Crack in Kevlar and bowed in hull side.
Posted by: castoff on Jan-05-13 12:18 PM (EST) Category: unassigned
I am looking at a used Kevlar MR explorer with some damage in the stern. The gunnel and side just in front the stern seat is bent and bowed inward from a wind storm blowing the boat into a pine tree. A photo of the damage, seems to show a crack with light shining through the gell coat. It does not seem to make it to the outside of the boat but runs from the gunnel most the way down the side. It looks to me to be in the fabric on the inside not the gell coat.
I have some fiberglass experience having build a kit sea kayak by Shearwater. However I react very badly to the uncured epoxy even when being very carefully. Anyway, how should I approach a repair and straighten out the bend in the gunnel and the bowed in side.
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- Crack in Kevlar and bowed in hull side. - castoff - Jan-05-13 12:18 PM
put up some pictures|
Posted by: pblanc on Jan-05-13 1:56 PM (EST)
I am assuming the boat has aluminum gunwales. If crimped, aluminum gunwales are nearly impossible to completely straighten, at least in my hands. I have tried using pipe clamps or bar clamps that can also be used in reverse as spreader bars, applying a clamp across both gunwales either side of the bend to keep them from bowing outward, and using one between them at the bend as a spreader.
You have to use C clamps and wood blocks to hold the clamps in position to prevent them from sliding toward one end of the boat and you have to be careful not to damage the good gunwale. I have been able to straighten bent gunwales somewhat to a functional state but I haven't been able to restore them to a normal shape.
If the gunwale is not crimped I suppose it might be possible to drill out all the rivets securing it and lifting it from the boat to reshape it over some type of form that approximates the shape of the boat. I have never tried that. If you can't straighten the gunwale to your satisfaction you would have to obtain a replacement gunwale. You could probably do so from Mad River but the shipping rates are murderous. If there is an MRC dealer near you that receives canoes from the factory, you might be able to have replacement gunwales shipped when they receive boats, but you might need to wait a good while.
As for the hull damage, based on my experience the cloth is probably damaged under the gel coat. Years ago (back when they made my Kevlar Explorer) MRC used an all aramid layup with no core and no external fiberglass, just gel coat. Now Explorers have an external layer of fiberglass which facilitates repair. Back when, all composite Mad River boats had wood trim. If yours has aluminum gunwales I would guess that this boat has an external layer of 'glass. You could try calling MRC and giving them the date of manufacture from the HIN. If they don't know try asking openboater on this forum.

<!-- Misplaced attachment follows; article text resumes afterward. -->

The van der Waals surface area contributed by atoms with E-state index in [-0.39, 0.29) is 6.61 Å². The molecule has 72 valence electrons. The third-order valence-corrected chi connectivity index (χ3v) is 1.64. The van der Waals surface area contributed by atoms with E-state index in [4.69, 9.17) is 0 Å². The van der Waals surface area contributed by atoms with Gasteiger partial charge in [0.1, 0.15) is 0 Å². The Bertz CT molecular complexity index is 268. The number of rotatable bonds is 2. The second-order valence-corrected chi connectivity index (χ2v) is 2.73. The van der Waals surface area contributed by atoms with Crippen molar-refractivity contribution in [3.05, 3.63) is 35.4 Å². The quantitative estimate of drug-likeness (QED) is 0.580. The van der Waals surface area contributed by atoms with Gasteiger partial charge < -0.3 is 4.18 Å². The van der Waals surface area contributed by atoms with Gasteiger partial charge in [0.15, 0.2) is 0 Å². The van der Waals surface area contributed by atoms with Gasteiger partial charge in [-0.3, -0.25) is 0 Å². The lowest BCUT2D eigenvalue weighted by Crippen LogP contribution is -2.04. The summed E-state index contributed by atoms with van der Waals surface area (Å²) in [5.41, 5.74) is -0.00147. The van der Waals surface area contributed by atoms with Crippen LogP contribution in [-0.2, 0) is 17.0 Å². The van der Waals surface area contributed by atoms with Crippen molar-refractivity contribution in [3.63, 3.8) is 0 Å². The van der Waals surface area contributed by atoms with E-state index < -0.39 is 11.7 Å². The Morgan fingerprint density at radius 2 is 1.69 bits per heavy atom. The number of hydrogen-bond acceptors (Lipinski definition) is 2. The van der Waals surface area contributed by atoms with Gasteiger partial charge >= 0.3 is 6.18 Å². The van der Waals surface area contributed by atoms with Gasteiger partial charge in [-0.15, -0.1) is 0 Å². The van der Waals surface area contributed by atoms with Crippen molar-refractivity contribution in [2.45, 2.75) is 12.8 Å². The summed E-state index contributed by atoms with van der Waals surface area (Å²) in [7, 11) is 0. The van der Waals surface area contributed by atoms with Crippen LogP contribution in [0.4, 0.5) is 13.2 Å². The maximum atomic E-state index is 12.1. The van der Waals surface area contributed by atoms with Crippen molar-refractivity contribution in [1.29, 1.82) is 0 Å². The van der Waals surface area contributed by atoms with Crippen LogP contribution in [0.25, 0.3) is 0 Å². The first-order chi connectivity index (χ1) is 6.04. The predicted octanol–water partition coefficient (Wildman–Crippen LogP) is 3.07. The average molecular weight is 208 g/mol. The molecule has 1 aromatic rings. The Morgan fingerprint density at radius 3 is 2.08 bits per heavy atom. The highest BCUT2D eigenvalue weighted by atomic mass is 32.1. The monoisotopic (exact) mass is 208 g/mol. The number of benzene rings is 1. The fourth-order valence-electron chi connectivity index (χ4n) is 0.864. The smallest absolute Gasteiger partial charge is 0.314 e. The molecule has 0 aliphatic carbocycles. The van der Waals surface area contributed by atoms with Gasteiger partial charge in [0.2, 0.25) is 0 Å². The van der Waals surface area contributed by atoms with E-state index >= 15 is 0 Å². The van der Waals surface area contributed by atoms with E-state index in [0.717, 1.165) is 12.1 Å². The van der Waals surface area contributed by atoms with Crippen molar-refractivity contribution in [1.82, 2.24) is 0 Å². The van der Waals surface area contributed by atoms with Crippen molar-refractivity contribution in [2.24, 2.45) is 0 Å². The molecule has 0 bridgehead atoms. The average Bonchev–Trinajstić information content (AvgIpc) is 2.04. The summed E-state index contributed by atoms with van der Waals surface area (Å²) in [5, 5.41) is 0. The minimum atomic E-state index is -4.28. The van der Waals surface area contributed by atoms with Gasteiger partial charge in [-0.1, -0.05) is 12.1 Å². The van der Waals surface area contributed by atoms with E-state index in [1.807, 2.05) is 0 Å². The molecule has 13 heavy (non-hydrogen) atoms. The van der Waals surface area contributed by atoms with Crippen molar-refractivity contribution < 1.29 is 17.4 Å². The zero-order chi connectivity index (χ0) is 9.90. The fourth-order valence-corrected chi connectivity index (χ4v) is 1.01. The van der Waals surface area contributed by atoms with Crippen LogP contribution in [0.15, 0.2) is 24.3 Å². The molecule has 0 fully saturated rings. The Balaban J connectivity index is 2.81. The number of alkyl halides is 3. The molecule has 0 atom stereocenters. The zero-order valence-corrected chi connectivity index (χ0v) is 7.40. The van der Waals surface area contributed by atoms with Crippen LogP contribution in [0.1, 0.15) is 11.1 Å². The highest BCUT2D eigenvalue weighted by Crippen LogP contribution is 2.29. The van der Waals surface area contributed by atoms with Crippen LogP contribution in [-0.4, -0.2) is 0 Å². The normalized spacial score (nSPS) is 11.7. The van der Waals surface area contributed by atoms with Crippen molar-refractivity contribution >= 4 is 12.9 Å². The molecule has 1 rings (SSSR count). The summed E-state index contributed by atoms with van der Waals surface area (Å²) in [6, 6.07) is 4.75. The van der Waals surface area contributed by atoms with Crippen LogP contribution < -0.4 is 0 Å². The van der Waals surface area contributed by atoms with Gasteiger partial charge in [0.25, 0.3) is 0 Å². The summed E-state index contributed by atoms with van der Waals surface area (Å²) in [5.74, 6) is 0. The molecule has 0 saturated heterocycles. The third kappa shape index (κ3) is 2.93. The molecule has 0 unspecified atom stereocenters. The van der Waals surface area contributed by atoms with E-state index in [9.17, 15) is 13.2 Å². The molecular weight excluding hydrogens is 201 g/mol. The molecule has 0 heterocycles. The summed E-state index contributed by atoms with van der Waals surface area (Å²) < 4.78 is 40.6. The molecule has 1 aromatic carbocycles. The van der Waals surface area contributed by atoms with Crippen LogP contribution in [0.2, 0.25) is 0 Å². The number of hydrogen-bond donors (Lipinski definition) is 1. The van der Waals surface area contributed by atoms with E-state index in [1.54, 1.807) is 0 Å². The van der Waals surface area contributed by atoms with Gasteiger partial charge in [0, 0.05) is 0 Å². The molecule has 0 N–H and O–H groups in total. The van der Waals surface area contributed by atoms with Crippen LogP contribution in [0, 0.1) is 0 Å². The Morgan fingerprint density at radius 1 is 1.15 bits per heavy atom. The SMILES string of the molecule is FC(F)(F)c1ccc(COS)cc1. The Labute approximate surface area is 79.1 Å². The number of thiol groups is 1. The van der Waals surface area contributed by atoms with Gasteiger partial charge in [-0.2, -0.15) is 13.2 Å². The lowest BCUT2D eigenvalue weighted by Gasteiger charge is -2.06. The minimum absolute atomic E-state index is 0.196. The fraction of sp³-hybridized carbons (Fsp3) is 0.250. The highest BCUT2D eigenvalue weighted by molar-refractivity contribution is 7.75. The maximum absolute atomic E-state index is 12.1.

I have seen a number of cracked composite boats in which the external damage only looked like a crack in the gel coat, but after the gel coat was sanded off the fiberglass fibers could be seen to be broken. The aramid fibers in the inside will often not fracture, but any light colored line means that at least some of the fibers have separated from the resin matrix.
Without seeing the magnitude of the damage I can't say for sure what I would do, but I would almost certainly apply an aramid patch to the interior, probably 2 concentric layers. If I thought that the outer fiberglass layer was extensively damaged, or the hull still "felt soft" after patching the interior, I would sand off the gel coat in the area of damage and put a fiberglass patch on that as well, one or two layers, then paint over the external patch with a paint that approximates the color of the gel coat.
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I doubt the inner Kevlar would have |
Posted by: ezwater on Jan-05-13 4:03 PM (EST)
split from the boat's side being pushed in from outside. Kevlar has enormous strength in tension. Probably the appearance in the seller's photo results from disruption of the resin/cloth laminate along the line of the fold. That disruption would represent mainly compression of the outer laminate layers.
But pblanc is right in saying that a couple of concentric layers (larger first) on the inside would help.
If you're super sensitive to epoxy, and think you can't get by just using gloves and great care, you may be able to find a source of quality vinylester resin. Just be careful not to buy more than you will use in 6 months, because it will slowly "go off" on its own. I've used vinylester for patching, and it works very well.
If you decide to use epoxy, you might employ a "helper" who can do things for you such as pulling off epoxy soiled vinyl gloves, holding mixed epoxy, or even dipping out mixed epoxy for you to spread into the laminate. Some "helpers" may be susceptible into being Tom-Sawyered into wetting out the laminate for you.
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I have a friend near Greenville who |
Posted by: string on Jan-05-13 8:12 PM (EST)
has repaired several boats for p.nutters, incl. me. Excellent work.
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Thanks for all the help!|
Posted by: castoff on Jan-06-13 1:50 PM (EST)
Y'all are great! Not sure yet I will get this boat, but currently still considering it. The gunnel isn't crimped in the photos. As sugested it could be the glass between the gel and Kevlar that is compromised.
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